Despite our somewhat complicated ethnic background, my family generally thinks of themselves as waishengren. So, in some sense, I myself am third-generation waishengren. It’s a very common generational pattern for third-generation waishengren to be pro-independence, while their parents and grandparents are pro-unification.
So I often find myself having political arguments with people old enough to be my parents or grandparents in a dive bar, which may be part of their appeal. You don’t have to really hold back in political arguments with strangers the way you do with parents and grandparents. Also, since the election wipeout of November 2018, Taiwanese activists have been talking about the need to dialogue with the older and more conservative. And finally, as a pro-independence journalist and activist, I want to know how pro-unification supporters feel about issues. I generally come up with quite a lot of ideas for articles while sitting in dive bars, getting drunk by myself.
Funnily enough, though, there was a difference in political views between Big Brother Zeng and the other staff, who were a bit younger than he, and seemed a bit more independence-leaning. They seemed to really like me for me being very forthright about my views. Still, I was careful not to shoot off my mouth too much, knowing that some customers could be gangsters. Many organized crime groups in Taiwan are heavily waishengren and they tend to be pro-China, as a result.
In the last year that the bar was in business, some friends of mine opened an underground electronic nightclub across the street. The regulars were a bit confused when goth-looking kids from the club drifted in occasionally.
The way the bar ended was rather mysterious. I stopped by one day and they told me that it would be closing the next week because of their landlord. I was leaving the country for another business trip, so I wouldn’t be around for the grand finale. They claimed they had already found a new location, but asked me to leave my contact information so they could tell me where the new location would be, remaining sketchy on the details. I couldn’t get the location out of them despite repeated tries. This leads me to suspect that there was never a new location; they’d fibbed in order to avoid long and painful goodbyes when they were, in fact, closing. After all, the bar had been open for around thirty years.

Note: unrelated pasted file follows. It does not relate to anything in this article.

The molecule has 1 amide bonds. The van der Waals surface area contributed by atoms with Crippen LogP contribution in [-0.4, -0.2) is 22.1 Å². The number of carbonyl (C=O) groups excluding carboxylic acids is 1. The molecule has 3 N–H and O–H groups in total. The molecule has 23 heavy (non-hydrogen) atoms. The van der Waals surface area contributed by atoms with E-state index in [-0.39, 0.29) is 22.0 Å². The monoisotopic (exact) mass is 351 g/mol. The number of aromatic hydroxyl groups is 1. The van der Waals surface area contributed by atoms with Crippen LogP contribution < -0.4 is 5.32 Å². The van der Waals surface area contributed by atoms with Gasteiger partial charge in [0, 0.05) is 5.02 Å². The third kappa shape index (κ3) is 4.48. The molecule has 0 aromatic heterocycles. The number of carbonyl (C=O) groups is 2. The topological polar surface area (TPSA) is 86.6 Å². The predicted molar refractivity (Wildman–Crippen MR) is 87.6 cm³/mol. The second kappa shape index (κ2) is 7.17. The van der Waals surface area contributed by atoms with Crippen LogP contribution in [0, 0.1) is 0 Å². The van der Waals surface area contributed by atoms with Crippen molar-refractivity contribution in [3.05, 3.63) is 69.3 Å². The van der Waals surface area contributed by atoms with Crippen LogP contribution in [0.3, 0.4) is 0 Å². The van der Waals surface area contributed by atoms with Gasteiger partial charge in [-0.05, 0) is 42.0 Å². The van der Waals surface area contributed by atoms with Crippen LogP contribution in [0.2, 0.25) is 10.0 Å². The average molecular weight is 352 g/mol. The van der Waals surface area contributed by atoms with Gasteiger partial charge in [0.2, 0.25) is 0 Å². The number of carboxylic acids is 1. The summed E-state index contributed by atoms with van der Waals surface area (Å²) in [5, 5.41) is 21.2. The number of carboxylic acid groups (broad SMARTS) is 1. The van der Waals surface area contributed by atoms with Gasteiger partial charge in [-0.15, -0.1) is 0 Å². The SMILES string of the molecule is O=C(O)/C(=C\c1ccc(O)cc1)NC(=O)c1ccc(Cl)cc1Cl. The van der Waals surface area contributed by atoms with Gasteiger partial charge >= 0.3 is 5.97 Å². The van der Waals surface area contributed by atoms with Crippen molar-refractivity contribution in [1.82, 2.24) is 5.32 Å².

And what a blow that must have been. I’ve wondered about the kind of ties between some of the bar workers, who had been seeing each other every day for decades. I would have really liked to go see the big red sign outside that said “PUB” glowing for the last time, after thirty years, if I hadn’t been out of the country on that day.
On my last night there Big Brother Zeng, who was normally extremely chill, lost it at a customer. I remember hearing him shout “What right do you have to…?!” I didn’t hear what he said after that. But when I glanced over, that customer gave me the vibe of being a gangster.
I noticed Big Brother Yang (楊哥), by far the youngest of the bartenders and, honestly, someone who gave me gangster vibes sometimes, kept staring outside of the window as though keeping watch. At one point, he said to the other bartenders, “He’s been outside watching us the entire time.” I never learned what he was referring to; maybe they owed protection money? It seemed a bit like something out of a movie—though maybe I was making too much of a mundane interaction in my drunken state. In any case, I guess it’s time to find somewhere else to drink.